Logging into the real world is much better for my mind body and soul. I feel lighter, I feel better. I don’t have this urge to check my Instagram account to see if that guy is talking to me. I don’t feel bad about how I look anymore. I feel 1000% better and I hope that other people start to realize how toxic social media is becoming. Social media is a dark place, even if you try to be as positive as you can be. Some people think I’m a weirdo for saying social media is dark and toxic but it is lol. This article has made me realize I’m not the only one who feels this way and that I’m not alone. I’ve connected more to my family, real friends and to the world around me. I’m more aware than I’ve ever been and I love the closer connection to myself, God and nature.
    Ty for this.

    Reply
    1. Jessica Beer

      I’m so glad you enjoyed this article! Thank you for taking the time to share your thoughts and experiences with social media. Definitely the best thing about getting rid of it is having the time to reconnect with the things important to you. As you said, I too have experienced a deeper connection with myself, God, and nature. It is so freeing to spend time doing things you love without worrying about sharing it on social media.

      Reply
  11. Zu

    Love this post! It’s coming to three weeks since I disconnect from social media and, it’s weird to say this, but leaving the social media realm is so refreshing. I’m keeping Instagram though – for my pet cat daily activities. I keep it strictly within the animal lovers community – to share and gain cat parenting advises. I’d always remind myself that the primary reason I ditched Facebook and Instagram (I deleted my personal account) is to escape from the constant unhealthy comparison and negative posts that spread wildly these days. I’m enjoying my life in private! Don’t you agree that a private life is a happy life?

    Reply
    1. Jessica Beer

      Hi Zu, your comment has given me some food for thought! I’m inclined to agree that “a private life is a happy life”. However, privacy means different things to different people. One person might conclude that a happy life is living in a remote place by themselves, whereas another might be happy living in a city but keeping their affairs to themselves. So I feel it would depend on the individual’s take on ‘privacy’, but thanks for sharing your thoughts, they have given me much to think about!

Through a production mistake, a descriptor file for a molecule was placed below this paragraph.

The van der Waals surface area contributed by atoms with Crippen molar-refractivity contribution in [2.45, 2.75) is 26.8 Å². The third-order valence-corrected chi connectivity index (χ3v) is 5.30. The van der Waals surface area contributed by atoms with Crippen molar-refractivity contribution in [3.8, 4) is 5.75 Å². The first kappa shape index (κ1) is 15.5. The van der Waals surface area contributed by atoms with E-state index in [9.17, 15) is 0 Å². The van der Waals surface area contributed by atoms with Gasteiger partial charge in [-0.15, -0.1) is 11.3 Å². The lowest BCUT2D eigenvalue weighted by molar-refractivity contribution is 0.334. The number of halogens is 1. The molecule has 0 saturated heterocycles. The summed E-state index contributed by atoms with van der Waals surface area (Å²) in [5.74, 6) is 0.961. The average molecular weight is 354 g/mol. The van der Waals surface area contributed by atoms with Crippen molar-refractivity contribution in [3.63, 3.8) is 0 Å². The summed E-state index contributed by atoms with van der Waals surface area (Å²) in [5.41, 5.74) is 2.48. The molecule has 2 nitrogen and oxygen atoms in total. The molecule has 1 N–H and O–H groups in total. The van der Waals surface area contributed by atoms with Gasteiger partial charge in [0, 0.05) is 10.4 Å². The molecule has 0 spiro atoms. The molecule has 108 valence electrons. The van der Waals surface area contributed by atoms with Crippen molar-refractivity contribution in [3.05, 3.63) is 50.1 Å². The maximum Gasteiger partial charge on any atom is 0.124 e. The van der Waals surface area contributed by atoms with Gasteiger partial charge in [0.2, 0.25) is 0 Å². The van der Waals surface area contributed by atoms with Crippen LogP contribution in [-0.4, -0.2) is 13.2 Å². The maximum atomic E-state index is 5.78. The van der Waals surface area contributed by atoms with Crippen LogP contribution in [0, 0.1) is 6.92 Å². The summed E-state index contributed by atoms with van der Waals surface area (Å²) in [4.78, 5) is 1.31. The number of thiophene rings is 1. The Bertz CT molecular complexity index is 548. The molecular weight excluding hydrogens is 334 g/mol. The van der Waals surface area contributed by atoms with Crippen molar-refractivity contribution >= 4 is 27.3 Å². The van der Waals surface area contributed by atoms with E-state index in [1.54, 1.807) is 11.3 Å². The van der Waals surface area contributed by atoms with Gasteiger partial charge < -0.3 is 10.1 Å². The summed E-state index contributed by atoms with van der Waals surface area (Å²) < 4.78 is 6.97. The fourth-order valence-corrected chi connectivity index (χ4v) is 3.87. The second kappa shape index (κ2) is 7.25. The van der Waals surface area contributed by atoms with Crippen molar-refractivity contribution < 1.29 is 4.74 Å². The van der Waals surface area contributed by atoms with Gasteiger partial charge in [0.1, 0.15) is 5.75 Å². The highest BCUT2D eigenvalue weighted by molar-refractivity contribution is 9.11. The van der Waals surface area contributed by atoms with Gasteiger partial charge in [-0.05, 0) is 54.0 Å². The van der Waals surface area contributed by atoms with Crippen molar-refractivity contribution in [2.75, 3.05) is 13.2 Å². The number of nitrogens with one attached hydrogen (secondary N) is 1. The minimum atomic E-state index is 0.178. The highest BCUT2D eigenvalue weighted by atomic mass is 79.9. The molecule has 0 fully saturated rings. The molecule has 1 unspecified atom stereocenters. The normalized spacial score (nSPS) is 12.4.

Reply
  12. Ana Chades

    No facebook, no Instagram, no nothing!
    I really feel good with my decision to back to MY center, you know, in face I am backing to MY real Life! I ditched social media and i’ll see the progress of it in MY Life… God bless us!
    And I Loved this article??

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  13. Jen

    Great article. So many people waste their lives on social media and screen time. Life is meant to be truly lived, and there’s so much beauty around us that people aren’t experiencing. So many people don’t even speak to one another in the same home. I know many children longing for a conversation with their parents but their parents don’t put down their devices. People look at pictures on social media of sunsets instead of experiencing a real one. So many kids have a device stuck in their hands so early in life and they are very anti social and don’t know how to play or experience life. Sad. I have to do some social media for work and hate it. I am on Instagram myself as I am a photographer, but lately i just am not a fan of any of it as I see how screen tims is a complete addiction to so many people. Thanks for this article.

    Reply
    1. Jessica Beer

      Thanks for your observations, Jen. I too have noticed an increased dependency on digital devices amoungst adults and children alike, and I agree it is very frustrating to see. But it also prompts me to look inward and ask myself deeper questions about my own screen time and internet habits, so I try to remind myself that it’s better to share about living without social media than it is to judge someone else for using it. Sharing your story is a good way to inspire others to change.

      Reply
  14. Frances

    Great post!! Just went off IG and deactivated my fb. At first I felt that little panic feeling. lol. I’m just on day 3. And
    I pick up my phone and just look at it. Nowhere to go has been pretty dang nice! I can’t wait to get past the month marker and be totally free of it. I’m keeping Pinterest because it’s not so much a social media. And I’ll keep my blog. But the two time wasters are history. Yay!

    Reply
    1. Jessica Beer

      Hi Frances, I hope you are still going strong without social media. I’m glad you could see instagram and facebook for what they are: timewasters! Sadly so many people will never come to that realization. Thanks for your thoughts & all the best for life without social media!

      Reply
  15. Lee M

    Great post. I deleted my Facebook Account permanently a couple of weeks ago and was the best thing I have ever done. Twitter gone too. Kept Instagram as this is for photos only. I found every time I went on FB I was constantly seeing negativity and people living fake lives and wasting far too much precious time on there for nothing. I suffer from depression and have done for the last 3 years. I really do think that Social media played a huge part in this too which is an interesting way of looking at things.
    I deactivated my Facebook on many occasions and always went back. At least now by deleting it permanently I won’t go back.